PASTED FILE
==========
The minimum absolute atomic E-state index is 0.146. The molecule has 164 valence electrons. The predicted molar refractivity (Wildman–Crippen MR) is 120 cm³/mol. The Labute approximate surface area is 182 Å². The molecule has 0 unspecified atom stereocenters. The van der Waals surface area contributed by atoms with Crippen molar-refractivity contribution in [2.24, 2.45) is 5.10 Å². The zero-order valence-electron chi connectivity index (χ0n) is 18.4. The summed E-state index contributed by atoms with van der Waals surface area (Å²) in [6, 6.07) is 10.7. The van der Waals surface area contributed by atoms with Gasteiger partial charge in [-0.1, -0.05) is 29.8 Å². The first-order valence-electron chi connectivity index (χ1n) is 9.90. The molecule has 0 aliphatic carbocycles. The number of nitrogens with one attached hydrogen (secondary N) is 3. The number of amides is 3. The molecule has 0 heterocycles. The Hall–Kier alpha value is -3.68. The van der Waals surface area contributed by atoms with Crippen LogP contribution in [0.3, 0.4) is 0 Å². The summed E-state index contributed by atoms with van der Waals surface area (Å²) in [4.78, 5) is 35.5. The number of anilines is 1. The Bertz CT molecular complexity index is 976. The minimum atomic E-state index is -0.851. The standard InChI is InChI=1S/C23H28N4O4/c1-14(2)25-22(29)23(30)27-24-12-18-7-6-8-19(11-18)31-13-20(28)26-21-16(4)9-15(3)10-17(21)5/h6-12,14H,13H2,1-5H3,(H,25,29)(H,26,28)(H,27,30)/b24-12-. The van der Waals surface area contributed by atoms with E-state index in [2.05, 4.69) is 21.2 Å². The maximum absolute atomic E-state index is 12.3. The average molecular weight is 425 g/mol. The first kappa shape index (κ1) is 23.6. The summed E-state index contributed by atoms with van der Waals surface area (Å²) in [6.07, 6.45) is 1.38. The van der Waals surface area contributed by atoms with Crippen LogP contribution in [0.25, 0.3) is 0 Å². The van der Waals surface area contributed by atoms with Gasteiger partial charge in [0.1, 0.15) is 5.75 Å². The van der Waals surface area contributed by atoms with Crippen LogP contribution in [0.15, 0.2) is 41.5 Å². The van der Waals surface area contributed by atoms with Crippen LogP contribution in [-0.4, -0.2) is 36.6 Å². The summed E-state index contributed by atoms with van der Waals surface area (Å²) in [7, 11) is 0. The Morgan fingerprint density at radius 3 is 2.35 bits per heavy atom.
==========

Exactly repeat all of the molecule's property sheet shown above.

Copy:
The minimum absolute atomic E-state index is 0.146. The molecule has 164 valence electrons. The predicted molar refractivity (Wildman–Crippen MR) is 120 cm³/mol. The Labute approximate surface area is 182 Å². The molecule has 0 unspecified atom stereocenters. The van der Waals surface area contributed by atoms with Crippen molar-refractivity contribution in [2.24, 2.45) is 5.10 Å². The zero-order valence-electron chi connectivity index (χ0n) is 18.4. The summed E-state index contributed by atoms with van der Waals surface area (Å²) in [6, 6.07) is 10.7. The van der Waals surface area contributed by atoms with Gasteiger partial charge in [-0.1, -0.05) is 29.8 Å². The first-order valence-electron chi connectivity index (χ1n) is 9.90. The molecule has 0 aliphatic carbocycles. The number of nitrogens with one attached hydrogen (secondary N) is 3. The number of amides is 3. The molecule has 0 heterocycles. The Hall–Kier alpha value is -3.68. The van der Waals surface area contributed by atoms with Crippen LogP contribution in [0.3, 0.4) is 0 Å². The summed E-state index contributed by atoms with van der Waals surface area (Å²) in [4.78, 5) is 35.5. The number of anilines is 1. The Bertz CT molecular complexity index is 976. The minimum atomic E-state index is -0.851. The standard InChI is InChI=1S/C23H28N4O4/c1-14(2)25-22(29)23(30)27-24-12-18-7-6-8-19(11-18)31-13-20(28)26-21-16(4)9-15(3)10-17(21)5/h6-12,14H,13H2,1-5H3,(H,25,29)(H,26,28)(H,27,30)/b24-12-. The van der Waals surface area contributed by atoms with E-state index in [2.05, 4.69) is 21.2 Å². The maximum absolute atomic E-state index is 12.3. The average molecular weight is 425 g/mol. The first kappa shape index (κ1) is 23.6. The summed E-state index contributed by atoms with van der Waals surface area (Å²) in [6.07, 6.45) is 1.38. The van der Waals surface area contributed by atoms with Crippen LogP contribution in [0.25, 0.3) is 0 Å². The van der Waals surface area contributed by atoms with Gasteiger partial charge in [0.1, 0.15) is 5.75 Å². The van der Waals surface area contributed by atoms with Crippen LogP contribution in [0.15, 0.2) is 41.5 Å². The van der Waals surface area contributed by atoms with Crippen LogP contribution in [-0.4, -0.2) is 36.6 Å². The summed E-state index contributed by atoms with van der Waals surface area (Å²) in [7, 11) is 0. The Morgan fingerprint density at radius 3 is 2.35 bits per heavy atom.